The 2021 provincial election campaigns are vigorously canvassing voters and election day looms. A non-Indigenous candidate —Chris Mehet [GREEN party] officially announced a campaign to run for public office, for a seat on the provincial legislative body in the electoral district of Rayleigh, British Columbia. Rayleigh's voting constituency includes electorates living in the city of Kamloops.

As the Campaign Manager and top policy advisor, you are about to facilitate a focused media strategy with Mehet, two party representatives sent from Vancouver, and two other advisors handpicked by Mehet from the community. Shortly after this meeting, Mehet must speak to local news in response to this tragedy and the local community's awareness activities.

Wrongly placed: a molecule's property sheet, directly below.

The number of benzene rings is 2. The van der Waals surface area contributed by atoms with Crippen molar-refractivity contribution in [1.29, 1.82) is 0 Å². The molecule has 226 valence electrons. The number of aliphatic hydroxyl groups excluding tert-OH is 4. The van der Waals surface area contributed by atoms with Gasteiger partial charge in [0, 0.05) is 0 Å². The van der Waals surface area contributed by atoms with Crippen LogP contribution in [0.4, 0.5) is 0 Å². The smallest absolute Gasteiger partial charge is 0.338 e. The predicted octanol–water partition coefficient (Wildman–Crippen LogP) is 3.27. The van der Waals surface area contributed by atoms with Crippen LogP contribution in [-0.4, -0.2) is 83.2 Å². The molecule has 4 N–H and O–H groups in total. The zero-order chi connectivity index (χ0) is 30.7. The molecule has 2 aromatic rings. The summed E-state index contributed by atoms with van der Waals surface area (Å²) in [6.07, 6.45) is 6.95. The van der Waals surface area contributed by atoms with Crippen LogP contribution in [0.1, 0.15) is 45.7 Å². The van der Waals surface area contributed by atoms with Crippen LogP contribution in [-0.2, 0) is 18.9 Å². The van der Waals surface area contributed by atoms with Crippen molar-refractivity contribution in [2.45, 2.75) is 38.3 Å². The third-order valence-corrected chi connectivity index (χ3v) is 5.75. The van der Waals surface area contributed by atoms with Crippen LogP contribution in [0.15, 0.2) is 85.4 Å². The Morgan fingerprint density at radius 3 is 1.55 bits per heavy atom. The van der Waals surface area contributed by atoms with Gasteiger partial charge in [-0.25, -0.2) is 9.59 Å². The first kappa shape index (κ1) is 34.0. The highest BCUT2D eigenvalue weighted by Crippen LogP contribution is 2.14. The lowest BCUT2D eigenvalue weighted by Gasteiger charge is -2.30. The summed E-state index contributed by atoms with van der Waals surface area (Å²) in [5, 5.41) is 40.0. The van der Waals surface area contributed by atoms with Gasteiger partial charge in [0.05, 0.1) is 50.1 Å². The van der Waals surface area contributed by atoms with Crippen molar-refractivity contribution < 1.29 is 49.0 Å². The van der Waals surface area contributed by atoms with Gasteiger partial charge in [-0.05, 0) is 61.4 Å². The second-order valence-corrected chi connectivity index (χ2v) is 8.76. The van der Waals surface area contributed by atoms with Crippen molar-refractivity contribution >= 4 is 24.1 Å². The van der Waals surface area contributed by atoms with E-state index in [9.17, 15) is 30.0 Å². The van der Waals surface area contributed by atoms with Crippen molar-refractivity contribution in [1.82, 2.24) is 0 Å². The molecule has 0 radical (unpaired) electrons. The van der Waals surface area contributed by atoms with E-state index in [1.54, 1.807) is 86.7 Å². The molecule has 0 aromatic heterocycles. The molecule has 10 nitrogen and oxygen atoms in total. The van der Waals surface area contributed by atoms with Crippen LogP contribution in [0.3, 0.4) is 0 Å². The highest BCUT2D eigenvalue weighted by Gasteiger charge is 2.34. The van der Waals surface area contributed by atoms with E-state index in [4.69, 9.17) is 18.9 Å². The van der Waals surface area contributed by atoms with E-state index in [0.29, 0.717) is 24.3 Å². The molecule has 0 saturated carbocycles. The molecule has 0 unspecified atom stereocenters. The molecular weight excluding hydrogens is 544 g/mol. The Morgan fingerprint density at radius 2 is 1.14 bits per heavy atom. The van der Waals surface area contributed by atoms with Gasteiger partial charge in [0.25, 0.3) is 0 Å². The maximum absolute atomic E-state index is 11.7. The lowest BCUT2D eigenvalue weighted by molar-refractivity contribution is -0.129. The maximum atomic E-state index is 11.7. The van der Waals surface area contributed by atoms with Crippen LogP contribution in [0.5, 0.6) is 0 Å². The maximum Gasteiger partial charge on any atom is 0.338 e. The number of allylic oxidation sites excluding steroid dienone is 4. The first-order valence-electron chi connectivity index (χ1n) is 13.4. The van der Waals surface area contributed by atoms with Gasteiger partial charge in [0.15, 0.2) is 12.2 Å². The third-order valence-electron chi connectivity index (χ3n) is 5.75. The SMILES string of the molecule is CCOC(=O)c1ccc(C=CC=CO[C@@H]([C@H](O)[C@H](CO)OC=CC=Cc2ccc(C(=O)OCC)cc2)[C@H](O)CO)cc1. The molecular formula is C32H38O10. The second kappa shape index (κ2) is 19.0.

It's an unusually warm spring, and today Mehet looks worried, disheveled, and frustrated. Reports from polling place Mehet slightly behind the incumbent representative because franking privileges supported a direct mail campaign. Mehet crumples the incumbent's postcard and tosses it in the trash. You call the meeting to order. Locals immediately call for an Indigenous framework to boost the campaign. An Indigenous elder is waiting to speak with you and Mehet.

Party leadership insists on environmental issues and inclusion of the party's "climate emergency" agenda. These officials reiterate the condition of party support: funding is contingent on Mehet's fidelity to the party platform. Green and Moss are ready to present Environment and Climate Change Canada's {ECCC] ladder of engagement, providing candidates and policymakers with a greater sense of how Canadians perceive and engage with climate change.